A Fracked Earth News report.
Mining and local communities: Scenes of conflict
__Pope Francis is at it again, saying there must be a “radical change” in the way mining industries interact with local communities and the environment. “The companies, the governments that are supposed to regulate them, investors and consumers … [of] mined material ‘are called to adopt behaviour inspired by the fact that we are all part of one human family.’”
__Utah “mining regulators have given the go-ahead for the next phase of the nation’s first commercial tar sands operation” in Uintah and Grand Counties. US Oil Sands of Calgary, Alberta, Canada will do the mining. State regulators will rely on the mine to “monitor for potential impacts to groundwater and comply with federal pollution standards.” Confident that’ll work?
__”Mining will never satisfy its appetite,” says San Carlos Apache Tribe Chairman Terry Rambler, whose tribe is in an “epic battle to save Oak Flat, its most revered sacred site.” Democracy Now interviews Wendsler Nosie Sr. of the San Carlos Apache Tribe and his granddaughter, Naelyn Pike, about the McCain-Flake giveaway of the sacred Apache site to Rio Tinto for a huge copper mine. The tribe has made a caravan from Arizona to Washington, DC in protest, with a nice assist from Neil Young.
Protester “chipmunks” obstruct work at Utah tar sands mine.
__Uh-oh. Alaska Supreme Court has ruled that the popular initiative for restricting the Pebble mine project—which is on state land—“seriously impedes a regulatory process set out in state law and is unenforceable.” The proposed gold and copper Pebble mine is in the same area as “headwaters of a world-class salmon fishery.”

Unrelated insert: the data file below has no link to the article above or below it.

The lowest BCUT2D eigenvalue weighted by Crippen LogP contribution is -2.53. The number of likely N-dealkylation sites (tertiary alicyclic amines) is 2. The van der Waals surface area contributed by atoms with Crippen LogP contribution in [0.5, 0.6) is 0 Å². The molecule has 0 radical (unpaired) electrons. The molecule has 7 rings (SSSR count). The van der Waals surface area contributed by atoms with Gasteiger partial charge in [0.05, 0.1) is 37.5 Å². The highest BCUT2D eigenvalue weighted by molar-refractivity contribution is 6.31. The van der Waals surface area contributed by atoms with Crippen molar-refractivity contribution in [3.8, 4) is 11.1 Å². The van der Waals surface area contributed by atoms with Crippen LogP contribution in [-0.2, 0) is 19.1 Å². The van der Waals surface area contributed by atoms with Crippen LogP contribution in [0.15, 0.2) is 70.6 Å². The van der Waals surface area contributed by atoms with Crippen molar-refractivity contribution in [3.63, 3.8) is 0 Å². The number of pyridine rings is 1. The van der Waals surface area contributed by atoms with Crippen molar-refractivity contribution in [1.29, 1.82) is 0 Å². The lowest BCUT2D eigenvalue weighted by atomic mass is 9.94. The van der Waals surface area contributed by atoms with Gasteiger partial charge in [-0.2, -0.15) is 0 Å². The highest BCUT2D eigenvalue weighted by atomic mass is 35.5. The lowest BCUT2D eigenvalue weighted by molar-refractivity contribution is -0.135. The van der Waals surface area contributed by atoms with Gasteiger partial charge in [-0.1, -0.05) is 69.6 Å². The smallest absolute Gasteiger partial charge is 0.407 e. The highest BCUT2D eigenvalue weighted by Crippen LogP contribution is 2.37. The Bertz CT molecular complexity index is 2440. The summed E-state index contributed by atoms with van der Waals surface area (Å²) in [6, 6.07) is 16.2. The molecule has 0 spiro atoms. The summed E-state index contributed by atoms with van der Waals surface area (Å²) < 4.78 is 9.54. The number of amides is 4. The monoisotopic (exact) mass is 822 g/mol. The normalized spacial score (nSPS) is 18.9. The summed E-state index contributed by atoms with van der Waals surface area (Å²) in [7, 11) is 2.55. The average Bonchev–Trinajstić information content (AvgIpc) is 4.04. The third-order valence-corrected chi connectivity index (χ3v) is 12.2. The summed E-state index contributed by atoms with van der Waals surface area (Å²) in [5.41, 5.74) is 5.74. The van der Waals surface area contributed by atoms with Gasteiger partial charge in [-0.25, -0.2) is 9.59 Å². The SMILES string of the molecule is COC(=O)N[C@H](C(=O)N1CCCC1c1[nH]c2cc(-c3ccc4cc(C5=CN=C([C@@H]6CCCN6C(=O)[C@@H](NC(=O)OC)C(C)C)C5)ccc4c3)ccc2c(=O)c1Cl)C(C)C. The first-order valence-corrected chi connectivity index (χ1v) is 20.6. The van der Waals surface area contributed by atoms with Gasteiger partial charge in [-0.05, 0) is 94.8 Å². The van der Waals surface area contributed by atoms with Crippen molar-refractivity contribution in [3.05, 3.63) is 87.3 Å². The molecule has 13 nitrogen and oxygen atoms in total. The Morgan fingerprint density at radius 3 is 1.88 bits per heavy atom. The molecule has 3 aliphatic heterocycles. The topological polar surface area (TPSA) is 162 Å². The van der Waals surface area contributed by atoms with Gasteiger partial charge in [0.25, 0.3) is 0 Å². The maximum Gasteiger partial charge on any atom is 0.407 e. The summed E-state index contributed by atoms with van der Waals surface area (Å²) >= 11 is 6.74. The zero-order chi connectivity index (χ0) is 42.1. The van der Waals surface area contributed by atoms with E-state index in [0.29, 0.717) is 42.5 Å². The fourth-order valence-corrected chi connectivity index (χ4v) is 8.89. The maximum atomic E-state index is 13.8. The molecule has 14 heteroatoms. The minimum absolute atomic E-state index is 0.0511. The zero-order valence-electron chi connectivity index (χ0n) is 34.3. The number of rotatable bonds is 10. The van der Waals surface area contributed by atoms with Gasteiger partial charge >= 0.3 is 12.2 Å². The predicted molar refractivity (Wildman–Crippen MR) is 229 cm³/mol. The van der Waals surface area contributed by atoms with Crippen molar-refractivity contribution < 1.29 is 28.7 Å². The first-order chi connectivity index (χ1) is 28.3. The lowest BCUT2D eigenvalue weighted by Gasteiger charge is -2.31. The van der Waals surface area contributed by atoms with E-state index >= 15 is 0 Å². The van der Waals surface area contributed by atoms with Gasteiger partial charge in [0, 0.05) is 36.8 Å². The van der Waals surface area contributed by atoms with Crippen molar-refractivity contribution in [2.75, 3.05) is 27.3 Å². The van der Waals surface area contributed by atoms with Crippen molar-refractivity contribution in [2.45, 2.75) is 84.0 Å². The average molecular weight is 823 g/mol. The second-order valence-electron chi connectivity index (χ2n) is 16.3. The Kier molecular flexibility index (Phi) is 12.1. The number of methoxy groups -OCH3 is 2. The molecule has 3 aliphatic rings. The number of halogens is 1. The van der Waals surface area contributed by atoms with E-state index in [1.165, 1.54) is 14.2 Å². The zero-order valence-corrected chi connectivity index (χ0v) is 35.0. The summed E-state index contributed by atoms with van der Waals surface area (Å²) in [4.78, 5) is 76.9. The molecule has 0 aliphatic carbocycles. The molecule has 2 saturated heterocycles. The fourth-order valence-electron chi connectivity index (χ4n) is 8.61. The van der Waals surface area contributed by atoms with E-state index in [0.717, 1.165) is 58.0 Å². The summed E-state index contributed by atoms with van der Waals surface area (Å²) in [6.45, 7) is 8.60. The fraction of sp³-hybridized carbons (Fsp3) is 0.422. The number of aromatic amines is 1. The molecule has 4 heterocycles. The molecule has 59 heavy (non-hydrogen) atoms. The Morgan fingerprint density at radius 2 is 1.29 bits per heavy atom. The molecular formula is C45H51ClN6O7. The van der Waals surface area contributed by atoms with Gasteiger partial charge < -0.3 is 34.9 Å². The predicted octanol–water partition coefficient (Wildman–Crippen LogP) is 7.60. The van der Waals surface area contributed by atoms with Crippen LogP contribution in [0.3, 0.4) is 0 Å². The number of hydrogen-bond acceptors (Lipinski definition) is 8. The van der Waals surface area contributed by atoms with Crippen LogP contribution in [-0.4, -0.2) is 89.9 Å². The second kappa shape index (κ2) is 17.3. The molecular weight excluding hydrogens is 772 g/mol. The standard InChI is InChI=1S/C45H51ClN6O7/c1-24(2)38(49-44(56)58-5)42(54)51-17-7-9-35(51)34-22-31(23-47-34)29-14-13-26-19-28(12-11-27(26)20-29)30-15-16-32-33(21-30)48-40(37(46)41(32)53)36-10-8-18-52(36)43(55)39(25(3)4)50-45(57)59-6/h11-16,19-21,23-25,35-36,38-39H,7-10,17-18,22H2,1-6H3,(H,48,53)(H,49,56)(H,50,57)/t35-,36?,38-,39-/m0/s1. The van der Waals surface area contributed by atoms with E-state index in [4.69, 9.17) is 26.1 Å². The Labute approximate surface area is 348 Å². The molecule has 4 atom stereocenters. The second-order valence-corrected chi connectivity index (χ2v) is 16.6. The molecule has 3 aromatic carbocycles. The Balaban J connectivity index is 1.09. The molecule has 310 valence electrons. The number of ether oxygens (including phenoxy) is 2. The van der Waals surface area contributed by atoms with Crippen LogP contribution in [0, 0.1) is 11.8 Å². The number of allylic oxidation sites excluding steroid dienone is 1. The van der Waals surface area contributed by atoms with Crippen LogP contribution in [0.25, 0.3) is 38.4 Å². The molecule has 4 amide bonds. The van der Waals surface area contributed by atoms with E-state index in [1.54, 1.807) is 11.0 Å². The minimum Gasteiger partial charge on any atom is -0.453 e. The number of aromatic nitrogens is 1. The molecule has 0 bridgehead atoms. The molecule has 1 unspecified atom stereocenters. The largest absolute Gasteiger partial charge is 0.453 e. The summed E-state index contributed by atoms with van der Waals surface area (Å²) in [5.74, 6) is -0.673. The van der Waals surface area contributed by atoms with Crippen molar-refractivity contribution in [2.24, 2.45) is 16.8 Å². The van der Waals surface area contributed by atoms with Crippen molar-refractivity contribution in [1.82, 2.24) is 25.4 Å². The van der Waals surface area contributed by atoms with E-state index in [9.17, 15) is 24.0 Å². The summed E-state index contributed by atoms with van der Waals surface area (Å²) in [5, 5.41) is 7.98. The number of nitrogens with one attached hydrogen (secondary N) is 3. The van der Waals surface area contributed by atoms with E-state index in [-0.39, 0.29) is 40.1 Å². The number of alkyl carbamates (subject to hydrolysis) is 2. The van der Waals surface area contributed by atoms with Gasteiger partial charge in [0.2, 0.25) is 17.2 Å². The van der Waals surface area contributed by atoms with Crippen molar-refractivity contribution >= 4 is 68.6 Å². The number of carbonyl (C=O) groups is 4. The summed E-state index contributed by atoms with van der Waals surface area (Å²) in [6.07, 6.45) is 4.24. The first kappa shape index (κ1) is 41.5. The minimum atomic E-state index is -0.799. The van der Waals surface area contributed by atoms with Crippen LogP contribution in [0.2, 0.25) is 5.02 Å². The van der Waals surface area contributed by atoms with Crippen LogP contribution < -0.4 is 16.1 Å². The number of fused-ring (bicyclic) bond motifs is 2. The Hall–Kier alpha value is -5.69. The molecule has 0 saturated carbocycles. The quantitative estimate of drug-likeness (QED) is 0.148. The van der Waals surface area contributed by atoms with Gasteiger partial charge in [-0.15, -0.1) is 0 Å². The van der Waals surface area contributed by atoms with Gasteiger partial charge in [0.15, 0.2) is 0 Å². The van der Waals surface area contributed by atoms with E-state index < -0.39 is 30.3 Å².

__Seems the US Forest Service got “thousands of public comments” so is now “considering a more stringent analysis of a mining proposal near Yellowstone National Park. British Columbia’s Lucky Minerals wants to “search for gold on federal and private land around Emigrant Peak in south-central Montana.”
__Imagine! A mining policy which gives “greater weight to social and environmental factors during the approval process.” That’s what’s been proposed for New South Wales, Australia, “giving hope” to those fighting such projects as Rio Tinto’s Mount Thorley Warkworth Hunter coal mine expansion.
__Meanwhile, Shenhua Watermark, a spectacularly huge open-cut coal mine in New South Wales, Australia, could have an unknown impact on local groundwater and underground aquifers, but there’s no plan showing how Shenhua would manage such a crisis.
__Australia’s Prime Minister, Tony Abbott, apparently is a coal-head, insisting that coal is “good for humanity.” His government’s approving coal mines all over the place.
Fracking and pipelines galore
__Rep. Joe Barton (R-TX) has proposed legislation to end the ban on US crude oil exports. Laborers’ International Union of North American and the International Union of Operating Engineers joined business and industry groups in supporting the bill.
__CO2 emissions in the US have been decreasing, with the switch from coal to natural gas touted as the reason. New research shows that the global economic recession had far more to do with the decrease. Fuel mix changes, including fracked gas, accounted for a modest 17% of the decrease.
__What’s up with this? Ontario’s Premier, Kathleen Wynne, criticizes the Harper government for “obstructing efforts to fight climate change” and wants Canadians “to make global warming a decisive issue in the coming elections.” She also strongly supports pipelines for transporting tarsands oil.
__And this? 31,000 barrels of a filthy mix of bitumen, extraction water and sand spewed from Nexen Energy’s pipeline near Fort McMurray—smack dab in the middle of the Alberta tarsands. Seems the pipeline detection system wasn’t working. Alberta Premier Rachel Notley is firmly committed to pipelines, despite all the evidence.
__One of Warren Buffett’s BNSF oil trains derailed near Culbertson, Montana, dumping 35,000 gallons of crude, causing evacuation of some 30 residents.